The late comedian Rodney Dangerfield used to famously say, “I get no respect.” Unfortunately, many public defenders know what that feels like because the public largely doesn’t understand who public defenders are and what they do.
Some people believe that student attorneys or lawyers who could not find other work are public defenders and this is simply not true. Public defenders are lawyers who dedicate themselves to representing indigent clients in court. Some are among the very best lawyers that are seen in court. Additionally, due to their concentrated practice areas, many are also among the most respected experts in certain fields of the law.
Public defenders serve on a wide variety of cases. Typically those cases involve legal actions commenced by the government that threaten to take away, or seriously affect, someone’s most fundamental rights. This includes criminal cases where someone is facing incarceration, juvenile cases where a child might be removed from their home, cases involving termination of parental rights, paternity, forced commitments to a psychiatric facility, and cases where a guardian could be appointed to take charge of someone’s person or estate.
Courts do not appoint public defenders until it is shown that a person is in fact indigent. Indigent means not being reasonably able to afford to hire an attorney. Each person applying for a public defender has to disclose, under oath, their income, living expenses, debts, assets, and the number of people living at their home. Most public defender clients are either on means-tested public assistance or have incomes below the federal poverty guidelines. Only after a judge has made a careful inquiry into all relevant factors will a decision be made as to whether or not a public defender will be appointed.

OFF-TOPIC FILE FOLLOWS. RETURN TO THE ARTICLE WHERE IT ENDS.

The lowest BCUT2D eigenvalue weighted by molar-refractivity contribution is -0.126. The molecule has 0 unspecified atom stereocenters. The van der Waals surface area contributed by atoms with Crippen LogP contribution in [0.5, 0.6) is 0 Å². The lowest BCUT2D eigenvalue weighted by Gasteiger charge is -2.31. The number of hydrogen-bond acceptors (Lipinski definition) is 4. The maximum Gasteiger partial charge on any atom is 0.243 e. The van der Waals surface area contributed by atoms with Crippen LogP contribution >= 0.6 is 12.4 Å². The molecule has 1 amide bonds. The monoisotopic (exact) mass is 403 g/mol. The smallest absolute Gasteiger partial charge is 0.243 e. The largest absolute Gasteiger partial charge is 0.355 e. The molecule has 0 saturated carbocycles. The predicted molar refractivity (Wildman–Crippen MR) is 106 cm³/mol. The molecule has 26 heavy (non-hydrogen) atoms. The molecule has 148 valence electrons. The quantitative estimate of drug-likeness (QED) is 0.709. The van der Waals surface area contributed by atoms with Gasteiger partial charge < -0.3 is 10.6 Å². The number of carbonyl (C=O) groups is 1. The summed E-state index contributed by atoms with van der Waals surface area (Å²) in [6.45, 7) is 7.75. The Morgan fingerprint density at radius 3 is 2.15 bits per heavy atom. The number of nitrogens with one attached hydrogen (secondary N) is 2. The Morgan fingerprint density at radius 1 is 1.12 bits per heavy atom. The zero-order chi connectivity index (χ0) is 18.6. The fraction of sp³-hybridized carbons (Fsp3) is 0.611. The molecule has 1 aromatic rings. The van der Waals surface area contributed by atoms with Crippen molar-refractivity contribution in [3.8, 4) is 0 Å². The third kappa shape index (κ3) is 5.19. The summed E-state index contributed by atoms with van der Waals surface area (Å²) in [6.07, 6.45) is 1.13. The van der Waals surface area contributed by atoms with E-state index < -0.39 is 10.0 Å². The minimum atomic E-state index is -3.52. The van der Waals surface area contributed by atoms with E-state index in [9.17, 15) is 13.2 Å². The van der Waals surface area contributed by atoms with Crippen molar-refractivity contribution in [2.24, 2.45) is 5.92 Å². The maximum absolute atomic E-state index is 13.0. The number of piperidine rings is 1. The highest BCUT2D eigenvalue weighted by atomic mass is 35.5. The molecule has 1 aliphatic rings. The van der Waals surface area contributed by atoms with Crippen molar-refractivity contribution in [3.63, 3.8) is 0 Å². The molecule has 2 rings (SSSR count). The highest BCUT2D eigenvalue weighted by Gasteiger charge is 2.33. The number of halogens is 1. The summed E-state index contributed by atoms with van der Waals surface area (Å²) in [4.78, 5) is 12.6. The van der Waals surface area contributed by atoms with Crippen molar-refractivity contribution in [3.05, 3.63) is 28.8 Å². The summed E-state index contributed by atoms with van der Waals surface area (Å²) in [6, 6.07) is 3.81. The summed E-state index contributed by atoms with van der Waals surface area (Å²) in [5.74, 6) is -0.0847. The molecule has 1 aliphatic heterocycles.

Unlike most attorneys, public defenders generally don’t get to pick and choose who their clients are. They take those clients whose cases end up on their desks. Sometimes they get some of the most challenging cases that exist in our court system. These cases can involve very difficult and complex legal issues. Other times the case may involve horrible allegations, or the client may be difficult to deal with. Nonetheless, like all lawyers, they are charged with the responsibility of competently and zealously representing their client’s interests.
I am sometimes asked how criminal defense lawyers, including public defenders, can defend people that they know are guilty of serious crimes. I like to respond that we are all fortunate that they do so. Without someone fighting to protect the rights of those that society doesn’t always seem to care too much about (either because of poverty or the disturbing nature of the allegations) none of our rights would be very secure.
If shortcuts are taken for those that some deem unworthy of our justice system, then it will not be long before shortcuts are taken in every case. Every single person who appears in court is entitled to be treated fairly and properly in accordance with the law. The road to justice has no shortcuts.
Tenth Judcial District Judge Greg Galler is chambered in Washington County. If you have a general question about the law or courts for Judge Galler, send your question to the editor of this newspaper. Learn more about Judge Galler, or listen to a podcast of his columns at www.judgegreggaller.com.